12V AA/AAA battery chargers

Submitted: Wednesday, Jun 16, 2010 at 15:20
ThreadID: 79405 Views:6934 Replies:7 FollowUps:2
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Just wondering if anyone would have any recommendations for 12V AA/AAA battery chargers?? I've had a number stop working now, and it is becoming not only frustrating but expensive! Also if anyone has had similar problems and found it is 'hardware' on the vehicle end and not related to brand or anything, any tips would be appreciated!

Thanks in advance!
- alwaysrovin
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Reply By: Member - Andrew (QLD) - Wednesday, Jun 16, 2010 at 15:35

Wednesday, Jun 16, 2010 at 15:35
Been using an Eneloop 8 cell charger for sometime now with no problems. It has 240V and 12V input leads and will charge individual batteries rather than in pairs. Has the ability to discharge batteries if required.



Andrew
AnswerID: 421065

Reply By: Ozhumvee - Wednesday, Jun 16, 2010 at 17:01

Wednesday, Jun 16, 2010 at 17:01
I've had a Digitor model GPPB01 that charges individual batteries, both AA & AAA for probably 7 or 8 years now, comes with both 12v and 240v leads.
Peter
1996 Oka Motorhome

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AnswerID: 421072

Reply By: Gazal Champion - Wednesday, Jun 16, 2010 at 17:57

Wednesday, Jun 16, 2010 at 17:57
Hi Alwaysrovin,
I use a REZAP Battery Doctor which charges AA – AAA - 9V D cells and C cells.
It says it will charge RAM ?, Titanium, Ni Mh and Ni Cd.
The blurb says it will also recharge Alkaline,
It says on the packaging “Gives new life to normal throw away batteries.”

It works well and I always take it with me on holidays to keep every thing well charged
I have done some research on the net and they are still available and are selling on ebay for around $29 Buy Now.

Regards, Bruce.
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restless and lost on a track that I know. HL.

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Follow Up By: deserter - Thursday, Jun 17, 2010 at 13:50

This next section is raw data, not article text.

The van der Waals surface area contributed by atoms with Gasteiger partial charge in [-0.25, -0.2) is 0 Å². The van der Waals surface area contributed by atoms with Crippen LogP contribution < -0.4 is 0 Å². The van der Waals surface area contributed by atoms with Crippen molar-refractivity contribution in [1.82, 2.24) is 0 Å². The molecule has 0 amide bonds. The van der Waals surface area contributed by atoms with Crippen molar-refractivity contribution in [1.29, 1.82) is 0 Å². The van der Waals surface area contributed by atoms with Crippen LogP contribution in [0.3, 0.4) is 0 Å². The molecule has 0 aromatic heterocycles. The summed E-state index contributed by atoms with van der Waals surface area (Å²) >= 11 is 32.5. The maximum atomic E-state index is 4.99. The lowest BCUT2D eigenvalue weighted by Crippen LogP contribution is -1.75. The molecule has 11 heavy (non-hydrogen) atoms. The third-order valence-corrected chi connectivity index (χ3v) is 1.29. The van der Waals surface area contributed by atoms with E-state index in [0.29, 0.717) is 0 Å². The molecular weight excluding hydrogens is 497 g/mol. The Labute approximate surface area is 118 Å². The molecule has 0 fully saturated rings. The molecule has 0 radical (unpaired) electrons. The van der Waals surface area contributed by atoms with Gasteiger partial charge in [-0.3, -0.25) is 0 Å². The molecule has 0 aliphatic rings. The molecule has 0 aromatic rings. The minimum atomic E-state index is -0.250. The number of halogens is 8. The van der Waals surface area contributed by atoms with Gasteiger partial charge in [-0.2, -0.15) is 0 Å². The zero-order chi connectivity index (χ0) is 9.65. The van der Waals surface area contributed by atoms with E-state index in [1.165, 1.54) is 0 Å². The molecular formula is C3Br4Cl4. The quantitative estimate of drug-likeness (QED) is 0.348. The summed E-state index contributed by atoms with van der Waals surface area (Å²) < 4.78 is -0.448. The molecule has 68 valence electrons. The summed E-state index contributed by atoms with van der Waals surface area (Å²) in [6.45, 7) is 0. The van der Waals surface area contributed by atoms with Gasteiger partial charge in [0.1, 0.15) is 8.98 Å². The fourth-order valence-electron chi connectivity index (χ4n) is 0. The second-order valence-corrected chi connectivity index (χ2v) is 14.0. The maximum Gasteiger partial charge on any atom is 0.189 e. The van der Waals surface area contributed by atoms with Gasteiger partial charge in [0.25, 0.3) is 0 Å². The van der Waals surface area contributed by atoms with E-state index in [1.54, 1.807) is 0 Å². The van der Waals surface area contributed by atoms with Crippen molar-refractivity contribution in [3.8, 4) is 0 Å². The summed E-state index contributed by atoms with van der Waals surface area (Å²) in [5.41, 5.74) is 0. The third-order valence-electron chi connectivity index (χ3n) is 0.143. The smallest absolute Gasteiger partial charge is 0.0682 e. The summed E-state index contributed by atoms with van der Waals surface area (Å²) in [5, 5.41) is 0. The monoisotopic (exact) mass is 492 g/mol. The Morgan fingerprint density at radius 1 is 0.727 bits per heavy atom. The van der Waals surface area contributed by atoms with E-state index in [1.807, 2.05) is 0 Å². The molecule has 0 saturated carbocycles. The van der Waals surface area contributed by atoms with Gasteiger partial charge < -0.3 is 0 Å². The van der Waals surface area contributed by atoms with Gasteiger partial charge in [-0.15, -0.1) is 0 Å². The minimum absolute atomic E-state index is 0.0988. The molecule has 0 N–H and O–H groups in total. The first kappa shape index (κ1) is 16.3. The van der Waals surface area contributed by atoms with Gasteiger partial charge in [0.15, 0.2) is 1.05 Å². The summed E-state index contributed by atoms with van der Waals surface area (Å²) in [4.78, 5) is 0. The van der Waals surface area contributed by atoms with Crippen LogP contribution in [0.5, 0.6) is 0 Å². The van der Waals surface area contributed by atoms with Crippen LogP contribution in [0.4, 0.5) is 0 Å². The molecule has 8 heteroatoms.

Thursday, Jun 17, 2010 at 13:50
I have had my Rezap for about 15 years and its saved me heaps in batterys. Its greatest assett is that you don't need to use rechargable batteries. The Rezap will recharge any alkaline battery.
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Reply By: vk1dx - Thursday, Jun 17, 2010 at 14:10

Thursday, Jun 17, 2010 at 14:10
WE got one of these eons ago. No hassles. Run it off a 800W inverter. No idea if its full sine wave or not. But no battery failures due to charging problems. Don't even know who makes it. I think we got it from either Dick Smith (before wollies screwed their service) or Jaycar.

Battery chanrger

Here's one on ebay

Hope this helps.

Phil
AnswerID: 421189

Reply By: Member - Andrew (QLD) - Thursday, Jun 17, 2010 at 18:32

Thursday, Jun 17, 2010 at 18:32
Just a friendly reminder that the OP is asking about 12V chargers for AA/AAA batteries, not 240V. It would be good to see information related to the original topics :)

Now for someone to help with the rest of their query ;)

Andrew
AnswerID: 421224

Follow Up By: vk1dx - Friday, Jun 18, 2010 at 14:52

Friday, Jun 18, 2010 at 14:52
Thats why I mentioned we run ours of a 12V DC to 240V AC inverter. The inverter also power the other miscellaneous chargers that abound these days. Phones, radio, shavers (ladies of course etc etc)

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Reply By: Robin Miller - Friday, Jun 18, 2010 at 13:16

Friday, Jun 18, 2010 at 13:16
Use a different approach here Always Rovin, if you don't mind a little playing and making things.

Basically just put 12v across all those batteries thru a resistor for a few hours is all you need to do for a quick freshen up.

We do this with everything from camera/batteries to regular D/C/AA/AAA etc cells of any type.

While far from optimum for any given situation - it usually solves most problems as someone always forget to bring X Y Z charger etc , and means one has to carry a lot less batteries on a trip.

Generic version is have a lighter plug with a lead an solder a 82 ohm 10 watt resistor is series with positive and connect it across batteries.

This is made easier because you can buy battery holders of various sizes and types cheaply and so you just need one lead and plug into different holders.

Max $5 worth of parts.

If you want to get cute, a good addition is to get 3 1amp diodes and solder them in series with the resistor, then you get a little red LED and solder it across the 3 diodes - this acts as a charge indicator.
Many variations on above - so won't go into details.

The catch with this is that you have to remember to not charge batteries for more than several hours , our approach is to charge any batteries as we start driving and take out at end of day.





Robin Miller

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Reply By: alwaysrovin - Friday, Jun 18, 2010 at 18:57

Friday, Jun 18, 2010 at 18:57
Thanks a lot everyone for the replies, and suggestions! Certainly very helpful! I've gone through most of the generic battery brand chargers - ie Duracell, etc, but I've got a few more options to try now!

Thanks again!
- alwaysrovin
AnswerID: 421344

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